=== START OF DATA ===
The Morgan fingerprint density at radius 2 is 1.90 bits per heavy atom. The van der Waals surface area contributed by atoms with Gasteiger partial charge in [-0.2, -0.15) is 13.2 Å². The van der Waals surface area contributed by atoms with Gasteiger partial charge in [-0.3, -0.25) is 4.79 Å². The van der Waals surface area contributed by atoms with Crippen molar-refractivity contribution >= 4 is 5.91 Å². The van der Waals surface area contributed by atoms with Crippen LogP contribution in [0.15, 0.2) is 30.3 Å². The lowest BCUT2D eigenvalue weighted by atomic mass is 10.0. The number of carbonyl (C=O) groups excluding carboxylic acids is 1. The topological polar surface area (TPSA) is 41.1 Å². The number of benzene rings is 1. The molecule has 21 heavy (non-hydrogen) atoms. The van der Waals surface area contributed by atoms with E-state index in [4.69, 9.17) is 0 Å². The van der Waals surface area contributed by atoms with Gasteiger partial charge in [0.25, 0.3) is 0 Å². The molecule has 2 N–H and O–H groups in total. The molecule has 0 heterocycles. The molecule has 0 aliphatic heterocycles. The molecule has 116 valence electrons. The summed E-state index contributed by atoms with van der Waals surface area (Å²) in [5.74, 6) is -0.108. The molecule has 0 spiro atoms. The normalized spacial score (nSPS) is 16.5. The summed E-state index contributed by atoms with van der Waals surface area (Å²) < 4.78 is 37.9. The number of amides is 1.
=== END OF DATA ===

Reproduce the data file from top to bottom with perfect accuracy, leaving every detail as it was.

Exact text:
The Morgan fingerprint density at radius 2 is 1.90 bits per heavy atom. The van der Waals surface area contributed by atoms with Gasteiger partial charge in [-0.2, -0.15) is 13.2 Å². The van der Waals surface area contributed by atoms with Gasteiger partial charge in [-0.3, -0.25) is 4.79 Å². The van der Waals surface area contributed by atoms with Crippen molar-refractivity contribution >= 4 is 5.91 Å². The van der Waals surface area contributed by atoms with Crippen LogP contribution in [0.15, 0.2) is 30.3 Å². The lowest BCUT2D eigenvalue weighted by atomic mass is 10.0. The number of carbonyl (C=O) groups excluding carboxylic acids is 1. The topological polar surface area (TPSA) is 41.1 Å². The number of benzene rings is 1. The molecule has 21 heavy (non-hydrogen) atoms. The van der Waals surface area contributed by atoms with E-state index in [4.69, 9.17) is 0 Å². The van der Waals surface area contributed by atoms with Gasteiger partial charge in [0.25, 0.3) is 0 Å². The molecule has 2 N–H and O–H groups in total. The molecule has 0 heterocycles. The molecule has 0 aliphatic heterocycles. The molecule has 116 valence electrons. The summed E-state index contributed by atoms with van der Waals surface area (Å²) in [5.74, 6) is -0.108. The molecule has 0 spiro atoms. The normalized spacial score (nSPS) is 16.5. The summed E-state index contributed by atoms with van der Waals surface area (Å²) < 4.78 is 37.9. The number of amides is 1.